Monday, September 16, 2013
One of the really cool parts of the Ironman for me was having Mike Reilly doing the announcing. Reilly has been the “Voice of Ironnman” for the past 25 years, announcing the World Championships in Kona every year as well as over one hundred other Ironman races. As one article on Reilly said “to some athletes, hearing Reilly say those four, iconic words is just about as important as making it to the finish line. When his voice booms “YOU ARE AN IRONMAN!” over that microphone, lifelong dreams are realized.”
I know that as I did my training, imagining that moment was incredibly motivating and emotional for me. And when it actually happened, it was magical - I never imagined that I would cross to the sounds of “I come from a Land Down Under” by Men At Work (maybe I’ll need to add that one to my running mix) – but having Reilly say those words and then quickly mention that I’m a mother of four was a moment that I’ll probably replay in my mind for the rest of my life.
So, having Reilly make an appearance at the Athlete’s Banquet a couple of days before the race was a huge treat. I looked forward to hearing words of wisdom from this man who had been at the finish line to see tens of thousands of athletes complete their journeys. I’m sure that over the past quarter-decade he has seen it all. When he spoke, this is the advice that Reilly gave. “During the race a lot of things will happen that you can’t control. But there is one thing that you can control. Your attitude.” That’s it. Seriously? Have a good attitude? I was left feeling a little let down that his advice was so basic. Where was the magic secret to finishing the Ironman?
As it turns out, that WAS the magic secret. In the weeks leading up to the race I have to admit that I was somewhere between scared and terrified depending on the day. Sure I had done a lot of training, but was it enough? I could go through a long list of things that I could have, maybe should have done better. More running. Longer bike rides. More hills. Spinning over the winter. More swimming. More, more, more….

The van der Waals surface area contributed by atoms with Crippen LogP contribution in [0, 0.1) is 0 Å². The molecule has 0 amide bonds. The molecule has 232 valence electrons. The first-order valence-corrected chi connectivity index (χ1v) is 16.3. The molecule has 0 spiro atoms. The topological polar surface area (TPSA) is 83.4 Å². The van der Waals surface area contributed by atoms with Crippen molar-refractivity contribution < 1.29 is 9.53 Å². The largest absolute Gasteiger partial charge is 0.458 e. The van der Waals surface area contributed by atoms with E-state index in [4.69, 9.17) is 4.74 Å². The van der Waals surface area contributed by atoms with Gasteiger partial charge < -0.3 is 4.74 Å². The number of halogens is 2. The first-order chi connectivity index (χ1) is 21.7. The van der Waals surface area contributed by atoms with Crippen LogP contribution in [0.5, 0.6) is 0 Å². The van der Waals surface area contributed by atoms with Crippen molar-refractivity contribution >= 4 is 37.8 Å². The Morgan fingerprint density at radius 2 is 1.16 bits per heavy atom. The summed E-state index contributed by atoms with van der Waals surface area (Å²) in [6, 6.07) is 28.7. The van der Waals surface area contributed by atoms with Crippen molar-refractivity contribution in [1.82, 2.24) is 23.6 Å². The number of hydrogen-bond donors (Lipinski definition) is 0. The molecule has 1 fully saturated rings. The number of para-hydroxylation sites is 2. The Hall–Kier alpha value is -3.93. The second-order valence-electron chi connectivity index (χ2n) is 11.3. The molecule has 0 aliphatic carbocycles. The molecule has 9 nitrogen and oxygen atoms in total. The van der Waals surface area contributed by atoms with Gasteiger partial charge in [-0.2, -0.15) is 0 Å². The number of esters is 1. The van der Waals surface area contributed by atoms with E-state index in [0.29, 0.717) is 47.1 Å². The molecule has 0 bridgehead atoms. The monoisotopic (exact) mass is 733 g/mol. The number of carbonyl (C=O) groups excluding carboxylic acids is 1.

But on race day, the reality was that I had to work with whatever level of fitness and proficiency that I had built. Instead of focusing on all the things I could have done better, I chose to focus on what I had done well. Training on the actual bike course. Increasing my comfort level swimming in open water. Improving my running technique. And most importantly, coming in to the race un-injured and feeling physically well. And I thought about everything that I had learned from endurance races over the past few years. How to eat during the race. How to pace myself. How to come up with a race plan and then adapt it to changing conditions.
During the race itself I tried to keep the positive attitude going. I smiled whenever I could. I thanked every volunteer and cheering spectator I saw (and learned that the more energy you give out, the more you get back). When the going got rough I concentrated on what was not hurting (my feet are killing me, but wow, my knees are really holding up well!) And I tried to think about how far I had come instead of how far I still had to go. The absolute best feeling of the day was half-way through the marathon when I knew that I had only 21KM left to go and 5 hours left before the midnight cut-off. I knew that as long as I kept putting one foot in front of the other I would be an IRONMAN! From that point onward it felt like a bit of a party – the sun had gone down, the volunteers were still pumped up and all that was left was to get to the finish line and hear Reilly say those words.
So what is the weight-loss lesson here? There are many, many things in life you can’t control. But you can control your attitude. You can choose to focus on what you are doing right (I’m drinking more water, I’m eating way more vegetables) instead of on what you could have done better (damn you Pumpkin Spice Lattes!). You can focus on what is feeling good instead of what is hurting. You can celebrate how far you’ve come instead of dreading how far you still have to go. You can give positive energy to others and others will send it right back at you. None of us are perfect – we can all be doing things better or doing more, more, more – so let’s stop beating up on ourselves and try to enjoy this journey. It sounds simple, but it’s true – attitude is everything!